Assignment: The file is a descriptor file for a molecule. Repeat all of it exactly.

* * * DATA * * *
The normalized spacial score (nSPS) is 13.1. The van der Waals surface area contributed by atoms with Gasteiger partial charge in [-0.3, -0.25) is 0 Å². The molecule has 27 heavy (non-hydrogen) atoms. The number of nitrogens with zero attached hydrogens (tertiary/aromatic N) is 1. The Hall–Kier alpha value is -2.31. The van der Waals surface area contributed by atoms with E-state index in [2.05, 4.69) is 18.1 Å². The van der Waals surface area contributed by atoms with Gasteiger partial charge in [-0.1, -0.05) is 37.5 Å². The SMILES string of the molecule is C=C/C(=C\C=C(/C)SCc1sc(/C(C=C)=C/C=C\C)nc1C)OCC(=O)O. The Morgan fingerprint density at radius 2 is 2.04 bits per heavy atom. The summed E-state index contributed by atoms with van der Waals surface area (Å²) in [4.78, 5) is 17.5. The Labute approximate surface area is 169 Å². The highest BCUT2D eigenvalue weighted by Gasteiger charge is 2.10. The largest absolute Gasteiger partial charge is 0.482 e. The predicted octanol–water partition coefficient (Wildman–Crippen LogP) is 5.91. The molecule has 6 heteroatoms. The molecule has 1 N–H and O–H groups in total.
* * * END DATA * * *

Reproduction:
The normalized spacial score (nSPS) is 13.1. The van der Waals surface area contributed by atoms with Gasteiger partial charge in [-0.3, -0.25) is 0 Å². The molecule has 27 heavy (non-hydrogen) atoms. The number of nitrogens with zero attached hydrogens (tertiary/aromatic N) is 1. The Hall–Kier alpha value is -2.31. The van der Waals surface area contributed by atoms with E-state index in [2.05, 4.69) is 18.1 Å². The van der Waals surface area contributed by atoms with Gasteiger partial charge in [-0.1, -0.05) is 37.5 Å². The SMILES string of the molecule is C=C/C(=C\C=C(/C)SCc1sc(/C(C=C)=C/C=C\C)nc1C)OCC(=O)O. The Morgan fingerprint density at radius 2 is 2.04 bits per heavy atom. The summed E-state index contributed by atoms with van der Waals surface area (Å²) in [4.78, 5) is 17.5. The Labute approximate surface area is 169 Å². The highest BCUT2D eigenvalue weighted by Gasteiger charge is 2.10. The largest absolute Gasteiger partial charge is 0.482 e. The predicted octanol–water partition coefficient (Wildman–Crippen LogP) is 5.91. The molecule has 6 heteroatoms. The molecule has 1 N–H and O–H groups in total.